Exhaling through my nostrils, I go for a jab and just barely smack his cheekbone. He maneuvers to the side and I just miss a devastating blow to the side of my head.
This guy’s tough.
Meanwhile, the crowd roars and stomps their feet on the floor in unison. I’m trying to slip out of all the attacks my opponent throws at me, but a couple are landing here and there. The ring feels like it’s spinning, and I can’t slow it down much less stop it.
By now my opponent is smiling, revealing his rotting yellow teeth, and looks ready to literally beat the crap out of me.
All at once, I shift forward and snap a fist at his jaw. I must’ve hit him harder than I thought I would, because he staggers back and lowers his guard. Blood is dribbling out of his mouth, down his chin, and unto the canvas. I dash forward to finish him off.
Maybe I’ll actually win.
But all I meet is another blow to the jaw, then a smack upside the head. The world is spinning, my sense of gravity distorted. That is, until the side of my face smacks the canvas and the taste of blood becomes stronger.
Everything’s burning. I feel his foot stomping on my ribs again and again until I thought I would hear my ribcage snap. I can’t breathe; the air is so thick and my head is drowning in all the noise. The crowd is chanting something.
“Kill him! Kill him! Kill him!”
I don’t think he won’t.
I lift my eyelids—the left one only opens halfway. I know that I have to do something fast—unless I want to be flattened into the damn canvas.
I realize I’m lying on my side. Quickly I roll over on my back and snap my leg out at my opponent, who’s literally towering over me. My foot lands right in the groin with a smack—he stops pounding my stomach. I kick again, and again, until he finally steps back enough for me to get back on my feet.
I’m only on my knees before a tight fist slams right in my nose. Blood immediately begins gushing out, and I swear it hurts like crazy.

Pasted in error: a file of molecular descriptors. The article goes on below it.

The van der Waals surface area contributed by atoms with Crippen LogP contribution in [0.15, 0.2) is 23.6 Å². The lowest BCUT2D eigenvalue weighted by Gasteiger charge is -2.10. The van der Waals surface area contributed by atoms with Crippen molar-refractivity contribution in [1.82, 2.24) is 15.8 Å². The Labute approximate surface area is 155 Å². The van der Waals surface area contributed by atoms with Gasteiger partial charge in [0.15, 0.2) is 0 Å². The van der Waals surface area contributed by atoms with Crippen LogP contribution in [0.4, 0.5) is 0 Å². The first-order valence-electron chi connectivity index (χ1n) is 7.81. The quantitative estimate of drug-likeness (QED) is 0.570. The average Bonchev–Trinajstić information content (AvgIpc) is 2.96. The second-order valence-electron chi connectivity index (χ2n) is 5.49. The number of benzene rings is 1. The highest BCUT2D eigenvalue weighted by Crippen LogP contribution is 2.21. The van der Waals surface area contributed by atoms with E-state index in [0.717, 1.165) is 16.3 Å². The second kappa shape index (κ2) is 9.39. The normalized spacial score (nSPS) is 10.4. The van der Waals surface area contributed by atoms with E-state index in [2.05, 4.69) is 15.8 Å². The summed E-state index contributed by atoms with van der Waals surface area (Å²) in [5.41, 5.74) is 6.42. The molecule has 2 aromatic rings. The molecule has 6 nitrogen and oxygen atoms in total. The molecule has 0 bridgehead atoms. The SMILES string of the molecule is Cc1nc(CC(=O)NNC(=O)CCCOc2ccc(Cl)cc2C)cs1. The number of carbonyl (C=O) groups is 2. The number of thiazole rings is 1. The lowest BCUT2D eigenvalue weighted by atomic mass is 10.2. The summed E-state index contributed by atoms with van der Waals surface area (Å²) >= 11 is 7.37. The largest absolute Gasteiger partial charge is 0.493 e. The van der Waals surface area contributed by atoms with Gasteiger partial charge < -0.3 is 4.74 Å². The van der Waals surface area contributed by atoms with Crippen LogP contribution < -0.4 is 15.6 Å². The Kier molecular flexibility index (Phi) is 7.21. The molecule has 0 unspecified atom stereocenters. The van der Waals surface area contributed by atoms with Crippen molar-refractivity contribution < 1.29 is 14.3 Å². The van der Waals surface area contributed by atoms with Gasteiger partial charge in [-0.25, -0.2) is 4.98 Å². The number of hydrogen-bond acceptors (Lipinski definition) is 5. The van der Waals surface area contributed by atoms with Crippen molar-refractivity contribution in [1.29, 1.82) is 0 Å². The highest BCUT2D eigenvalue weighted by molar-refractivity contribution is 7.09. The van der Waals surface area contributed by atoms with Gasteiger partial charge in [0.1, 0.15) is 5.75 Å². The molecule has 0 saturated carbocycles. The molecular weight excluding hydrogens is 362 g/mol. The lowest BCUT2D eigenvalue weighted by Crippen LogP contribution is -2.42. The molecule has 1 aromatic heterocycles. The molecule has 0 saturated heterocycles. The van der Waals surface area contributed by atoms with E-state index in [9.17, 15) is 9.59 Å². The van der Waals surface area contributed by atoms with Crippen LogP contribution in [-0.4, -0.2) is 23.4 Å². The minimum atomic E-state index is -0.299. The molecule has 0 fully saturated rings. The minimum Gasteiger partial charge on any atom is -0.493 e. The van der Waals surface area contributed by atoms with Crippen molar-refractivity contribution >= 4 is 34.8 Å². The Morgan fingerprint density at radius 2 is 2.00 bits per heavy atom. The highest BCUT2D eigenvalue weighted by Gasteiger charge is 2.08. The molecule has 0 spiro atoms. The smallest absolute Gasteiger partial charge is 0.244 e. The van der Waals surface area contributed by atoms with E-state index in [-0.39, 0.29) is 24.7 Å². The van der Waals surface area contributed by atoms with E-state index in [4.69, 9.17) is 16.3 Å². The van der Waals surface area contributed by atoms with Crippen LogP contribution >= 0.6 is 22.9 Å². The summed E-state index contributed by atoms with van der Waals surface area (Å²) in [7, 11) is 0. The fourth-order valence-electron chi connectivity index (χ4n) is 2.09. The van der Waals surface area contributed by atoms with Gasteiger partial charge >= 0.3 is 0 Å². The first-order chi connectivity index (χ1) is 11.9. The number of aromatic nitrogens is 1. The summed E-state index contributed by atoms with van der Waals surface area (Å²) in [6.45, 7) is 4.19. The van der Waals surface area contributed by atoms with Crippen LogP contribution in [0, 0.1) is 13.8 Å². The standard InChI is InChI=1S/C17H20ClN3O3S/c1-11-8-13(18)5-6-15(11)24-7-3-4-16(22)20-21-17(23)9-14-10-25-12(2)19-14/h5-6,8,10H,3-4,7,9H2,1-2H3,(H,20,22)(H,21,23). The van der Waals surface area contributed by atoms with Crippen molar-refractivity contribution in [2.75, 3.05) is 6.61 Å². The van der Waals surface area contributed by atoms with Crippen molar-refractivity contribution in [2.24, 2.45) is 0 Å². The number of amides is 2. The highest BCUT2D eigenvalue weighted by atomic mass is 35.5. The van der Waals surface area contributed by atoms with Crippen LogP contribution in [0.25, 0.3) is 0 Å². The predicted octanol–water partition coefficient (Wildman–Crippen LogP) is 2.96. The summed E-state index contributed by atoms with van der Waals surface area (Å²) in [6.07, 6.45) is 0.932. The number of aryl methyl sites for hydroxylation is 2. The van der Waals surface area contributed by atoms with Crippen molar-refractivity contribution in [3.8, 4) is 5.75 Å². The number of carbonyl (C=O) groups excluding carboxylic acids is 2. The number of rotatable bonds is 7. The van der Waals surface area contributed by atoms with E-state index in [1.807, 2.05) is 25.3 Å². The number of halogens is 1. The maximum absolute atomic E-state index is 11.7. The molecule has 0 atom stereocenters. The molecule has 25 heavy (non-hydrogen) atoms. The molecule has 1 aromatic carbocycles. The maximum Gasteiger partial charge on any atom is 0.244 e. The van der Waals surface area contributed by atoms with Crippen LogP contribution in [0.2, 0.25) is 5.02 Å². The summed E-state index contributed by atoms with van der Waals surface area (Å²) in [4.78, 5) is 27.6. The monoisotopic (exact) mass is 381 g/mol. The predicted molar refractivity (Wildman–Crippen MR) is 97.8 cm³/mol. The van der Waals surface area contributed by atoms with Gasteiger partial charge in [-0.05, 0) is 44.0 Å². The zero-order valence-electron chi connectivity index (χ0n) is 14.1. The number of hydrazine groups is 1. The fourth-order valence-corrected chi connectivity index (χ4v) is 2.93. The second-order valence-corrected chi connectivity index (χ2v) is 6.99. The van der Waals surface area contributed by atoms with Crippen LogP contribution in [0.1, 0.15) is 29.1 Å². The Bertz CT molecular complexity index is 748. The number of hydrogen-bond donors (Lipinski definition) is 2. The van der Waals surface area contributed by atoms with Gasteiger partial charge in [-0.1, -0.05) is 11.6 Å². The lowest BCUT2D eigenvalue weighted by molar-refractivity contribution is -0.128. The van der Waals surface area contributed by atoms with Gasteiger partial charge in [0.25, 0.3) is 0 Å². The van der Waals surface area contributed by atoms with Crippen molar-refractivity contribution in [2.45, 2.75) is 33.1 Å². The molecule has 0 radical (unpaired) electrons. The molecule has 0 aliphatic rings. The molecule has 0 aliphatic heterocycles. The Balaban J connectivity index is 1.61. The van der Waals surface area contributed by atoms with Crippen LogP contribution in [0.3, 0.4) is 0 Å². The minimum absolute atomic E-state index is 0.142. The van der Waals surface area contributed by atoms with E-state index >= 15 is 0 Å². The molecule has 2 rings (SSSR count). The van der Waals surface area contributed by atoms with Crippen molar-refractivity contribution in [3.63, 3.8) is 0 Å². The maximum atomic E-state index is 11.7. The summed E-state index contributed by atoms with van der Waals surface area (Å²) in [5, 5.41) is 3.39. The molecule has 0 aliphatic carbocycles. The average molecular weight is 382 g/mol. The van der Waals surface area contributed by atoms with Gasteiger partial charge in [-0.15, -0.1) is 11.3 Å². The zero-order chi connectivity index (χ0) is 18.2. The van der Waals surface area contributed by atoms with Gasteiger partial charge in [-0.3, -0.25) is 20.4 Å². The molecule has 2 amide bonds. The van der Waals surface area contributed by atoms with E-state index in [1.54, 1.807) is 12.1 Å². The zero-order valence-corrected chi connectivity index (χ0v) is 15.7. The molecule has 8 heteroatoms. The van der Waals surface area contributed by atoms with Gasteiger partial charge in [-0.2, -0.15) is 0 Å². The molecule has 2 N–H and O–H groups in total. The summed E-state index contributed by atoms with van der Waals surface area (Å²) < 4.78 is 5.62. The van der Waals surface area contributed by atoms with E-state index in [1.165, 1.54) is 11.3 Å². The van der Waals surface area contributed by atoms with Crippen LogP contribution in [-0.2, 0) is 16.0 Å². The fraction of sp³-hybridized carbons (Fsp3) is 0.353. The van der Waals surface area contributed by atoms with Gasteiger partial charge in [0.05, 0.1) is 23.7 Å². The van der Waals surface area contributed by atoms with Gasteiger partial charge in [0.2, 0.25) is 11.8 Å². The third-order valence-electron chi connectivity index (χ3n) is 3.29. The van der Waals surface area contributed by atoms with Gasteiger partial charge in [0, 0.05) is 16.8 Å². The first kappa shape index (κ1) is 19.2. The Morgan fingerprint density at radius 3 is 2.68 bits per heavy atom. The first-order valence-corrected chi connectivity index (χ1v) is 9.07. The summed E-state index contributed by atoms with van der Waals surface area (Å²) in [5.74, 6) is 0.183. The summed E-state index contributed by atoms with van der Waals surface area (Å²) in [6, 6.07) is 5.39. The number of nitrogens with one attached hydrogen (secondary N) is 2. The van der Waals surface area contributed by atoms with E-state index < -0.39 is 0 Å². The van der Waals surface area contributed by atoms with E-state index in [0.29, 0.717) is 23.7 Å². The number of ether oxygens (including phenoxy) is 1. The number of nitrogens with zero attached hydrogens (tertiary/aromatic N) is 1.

But I can’t give up, and I won’t. I jump to my feet and swing a punch at my opponent’s ribs, then straighten my back and hit him in-between the eyes. He falls back several steps, and I take the opportunity by punching his face again and again. My whole face stings like hell and my ribs burn every time I just slightly move, but I ignore it.
My opponent is now backed up against the ropes, his hands blocking what he can of his face. Mercilessly I snap my knee into his groin while smacking him upside the head. It’s only a matter of time before he’ll fall backwards into the crowd below. It’s all but inevitable.
People were betting extra-high tonight because it’s the weekend. Good, that’ll get me and my family at least a couple meals till next Monday.
I know, I know--the average guy, when he seriously needs money, probably won’t find himself in a ring inside a filthy storehouse that requires walking down a narrow, gang-filled alleyway to get to. But I don’t have much choice. Then again, in this part of the city (by the way, to you people craving urban life, the city ain’t Hollywood glam all the time), just about everyone doesn’t have much choice either. When you’re this desperate for money, you’ll do anything to give your family at least something to eat, even if means winning off bets.
Trust me, you’ll do anything.